But this year they’re a sour note for parents. Thanks to COVID-19, school’s closed in spring and parents were forced to become defacto teachers for the rest of the year. What many quickly learned was that teachers are underpaid, and that trying to educate their children while working or working from home is a struggle. 

Just like a teacher you need to have a game plan for the day to survive. Creating a structure and routine to each day will help kids understand that school isn’t over, it’s merely changed locations. A schedule will help you block time for specific activities, and build in times of the day that will allow you to still do your job. 

The schedule you create needs to take into account what and when your child’s school is offering in terms of online coursework. It also should be age appropriate. What you do with a five year old will be remarkably different than a schedule for a 15-year-old. The day should include traditional schoolwork, as well as breaks and blocks of time for creative, fun activities. The more your schedule mirrors their school schedule, the less disruptive home schooling will be. Online schedule making tools can help you plan out your new routine. 

While schools are doing their best to adapt to the situation, it’s a bit like the Wild Wild West when it comes to how each is trying to conduct school virtually. Many are using Zoom for virtual lessons, offer set “office hours” each day to answer student questions and keep in touch via email and text. Despite trying to offer the curriculum that was originally planned virtually, there are usually gaps of time left to fill. Thankfully, a lot of resources are available out there for parents to supplement the formal education.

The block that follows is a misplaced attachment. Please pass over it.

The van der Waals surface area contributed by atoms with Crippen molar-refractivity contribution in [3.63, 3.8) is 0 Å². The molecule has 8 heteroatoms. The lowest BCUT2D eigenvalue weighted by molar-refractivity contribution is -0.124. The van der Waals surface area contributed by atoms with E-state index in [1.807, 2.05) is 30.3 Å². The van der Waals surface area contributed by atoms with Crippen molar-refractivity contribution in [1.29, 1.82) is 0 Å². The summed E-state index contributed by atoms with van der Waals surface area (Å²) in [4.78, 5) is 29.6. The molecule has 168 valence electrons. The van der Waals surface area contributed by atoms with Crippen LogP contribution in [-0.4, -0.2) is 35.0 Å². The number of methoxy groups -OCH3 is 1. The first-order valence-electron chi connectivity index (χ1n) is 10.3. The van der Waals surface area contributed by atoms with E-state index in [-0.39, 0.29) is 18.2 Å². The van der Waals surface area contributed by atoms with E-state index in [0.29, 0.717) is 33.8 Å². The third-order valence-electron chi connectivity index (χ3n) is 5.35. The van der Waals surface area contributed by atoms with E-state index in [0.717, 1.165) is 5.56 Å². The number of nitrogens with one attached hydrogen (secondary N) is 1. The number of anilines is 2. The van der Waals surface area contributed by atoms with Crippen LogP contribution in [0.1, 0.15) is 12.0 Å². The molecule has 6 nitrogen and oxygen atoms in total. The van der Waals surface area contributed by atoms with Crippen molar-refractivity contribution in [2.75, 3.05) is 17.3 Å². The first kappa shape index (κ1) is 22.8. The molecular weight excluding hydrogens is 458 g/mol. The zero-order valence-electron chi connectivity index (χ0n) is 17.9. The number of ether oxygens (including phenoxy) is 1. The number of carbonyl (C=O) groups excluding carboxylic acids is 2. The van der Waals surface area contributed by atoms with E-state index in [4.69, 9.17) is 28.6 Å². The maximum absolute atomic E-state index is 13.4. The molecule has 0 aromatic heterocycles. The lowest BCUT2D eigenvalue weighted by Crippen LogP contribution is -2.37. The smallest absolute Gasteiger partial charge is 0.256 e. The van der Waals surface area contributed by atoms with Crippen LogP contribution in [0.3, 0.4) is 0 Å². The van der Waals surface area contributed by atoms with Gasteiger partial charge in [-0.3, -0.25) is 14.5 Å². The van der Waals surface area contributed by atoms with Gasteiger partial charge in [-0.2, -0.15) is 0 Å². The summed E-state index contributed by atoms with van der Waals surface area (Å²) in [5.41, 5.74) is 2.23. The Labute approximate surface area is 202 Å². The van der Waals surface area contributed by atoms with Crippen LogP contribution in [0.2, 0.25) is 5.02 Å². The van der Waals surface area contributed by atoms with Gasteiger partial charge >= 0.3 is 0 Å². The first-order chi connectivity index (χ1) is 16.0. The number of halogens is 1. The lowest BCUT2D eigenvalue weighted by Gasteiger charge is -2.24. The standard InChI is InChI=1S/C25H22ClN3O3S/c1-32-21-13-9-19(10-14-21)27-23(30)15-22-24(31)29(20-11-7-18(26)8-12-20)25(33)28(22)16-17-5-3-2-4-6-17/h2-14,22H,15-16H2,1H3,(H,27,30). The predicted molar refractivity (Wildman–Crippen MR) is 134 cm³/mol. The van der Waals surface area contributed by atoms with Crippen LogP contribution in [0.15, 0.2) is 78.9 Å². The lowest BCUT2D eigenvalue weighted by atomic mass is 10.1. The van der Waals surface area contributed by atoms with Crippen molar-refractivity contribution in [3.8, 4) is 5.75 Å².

“Parents and teachers are facing an unprecedented challenge and are quickly adjusting to a new normal. Education is going virtual. Now, more than ever, is the time to try new online resources that can help pick up the slack,” said Ethan Fieldman, CEO of Math Nation. “Online math learning services, such as Math Nation, not only help your child excel, but also bring structure and a sense normalcy – teachers can assign standards-aligned videos and assignments for each at-home school day.”

If you’re looking to add more school lessons into the mix, consider the non-profit Khan Academy or Scholastic Magazine, which offers projects for a variety of different age groups. Math Nation is offering free online access until the end of August. For younger children ABC Mouse offers reading, math, science and art lessons.

Now is a great time to teach your kids things beyond reading, writing and arithmetic as so many cultural institutions are offering free virtual content. Some of the best museums in the world including London’s British Museum, Paris’ Musée d’Orsay and Florence’s Uffizi Gallery have virtual online tours of their collections. Top Opera Houses worldwide are streaming concerts, and many top Broadway shows are giving you a virtual center stage seat. Perhaps it will inspire your kids to want to create their own music, which they can do virtually with Chrome Music Lab, or unleash their inner Van Gogh with a variety of online art projects.

With everyone being cooped up at home, it’s extremely important to incorporate some phy ed. into your lesson plan. Family dance parties using TikTok are a worldwide phenomena and a great way to burn off energy for the kids and calories for Mom and Dad. Plan a hike, bike ride or even just a neighborhood walk to get moving and get outside. 

If you’re finding it too hard to balance schooling and working from home, or if you are still working outside the home, using a tutoring service like The House can be a lifesaver. During this time they offer virtual tutoring from first grade through college. Additionally, they have online test prep for students who still need to study for exams like the ACT and SAT. 

Let’s face it, it’s a weird new world we’re currently living in and we’re all learning to navigate it. Thankfully, with all the resources available online, you can ensure that your kids are ready to start school in fall without missing a beat and stay sane in the process.